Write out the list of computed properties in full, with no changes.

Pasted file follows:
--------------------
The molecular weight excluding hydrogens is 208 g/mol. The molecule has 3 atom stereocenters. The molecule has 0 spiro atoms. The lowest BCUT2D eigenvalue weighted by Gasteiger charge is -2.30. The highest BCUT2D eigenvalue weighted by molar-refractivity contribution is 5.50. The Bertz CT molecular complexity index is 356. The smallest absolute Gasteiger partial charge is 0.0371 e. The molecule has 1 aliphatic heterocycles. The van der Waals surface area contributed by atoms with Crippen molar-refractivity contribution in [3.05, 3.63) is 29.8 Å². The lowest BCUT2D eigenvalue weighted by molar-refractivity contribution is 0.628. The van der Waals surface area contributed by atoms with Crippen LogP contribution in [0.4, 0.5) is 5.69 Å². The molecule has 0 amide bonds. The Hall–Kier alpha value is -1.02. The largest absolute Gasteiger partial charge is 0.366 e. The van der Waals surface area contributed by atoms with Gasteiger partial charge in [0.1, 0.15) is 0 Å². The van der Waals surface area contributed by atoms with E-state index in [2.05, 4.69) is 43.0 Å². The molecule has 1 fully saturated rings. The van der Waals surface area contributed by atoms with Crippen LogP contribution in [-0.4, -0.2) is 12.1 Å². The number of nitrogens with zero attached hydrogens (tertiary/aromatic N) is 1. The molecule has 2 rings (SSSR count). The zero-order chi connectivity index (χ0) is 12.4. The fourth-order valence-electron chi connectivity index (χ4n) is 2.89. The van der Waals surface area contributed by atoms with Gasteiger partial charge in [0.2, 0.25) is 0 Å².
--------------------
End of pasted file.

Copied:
The molecular weight excluding hydrogens is 208 g/mol. The molecule has 3 atom stereocenters. The molecule has 0 spiro atoms. The lowest BCUT2D eigenvalue weighted by Gasteiger charge is -2.30. The highest BCUT2D eigenvalue weighted by molar-refractivity contribution is 5.50. The Bertz CT molecular complexity index is 356. The smallest absolute Gasteiger partial charge is 0.0371 e. The molecule has 1 aliphatic heterocycles. The van der Waals surface area contributed by atoms with Crippen molar-refractivity contribution in [3.05, 3.63) is 29.8 Å². The lowest BCUT2D eigenvalue weighted by molar-refractivity contribution is 0.628. The van der Waals surface area contributed by atoms with Crippen LogP contribution in [0.4, 0.5) is 5.69 Å². The molecule has 0 amide bonds. The Hall–Kier alpha value is -1.02. The largest absolute Gasteiger partial charge is 0.366 e. The van der Waals surface area contributed by atoms with Gasteiger partial charge in [0.1, 0.15) is 0 Å². The van der Waals surface area contributed by atoms with E-state index in [2.05, 4.69) is 43.0 Å². The molecule has 1 fully saturated rings. The van der Waals surface area contributed by atoms with Crippen LogP contribution in [-0.4, -0.2) is 12.1 Å². The number of nitrogens with zero attached hydrogens (tertiary/aromatic N) is 1. The molecule has 2 rings (SSSR count). The zero-order chi connectivity index (χ0) is 12.4. The fourth-order valence-electron chi connectivity index (χ4n) is 2.89. The van der Waals surface area contributed by atoms with Gasteiger partial charge in [0.2, 0.25) is 0 Å².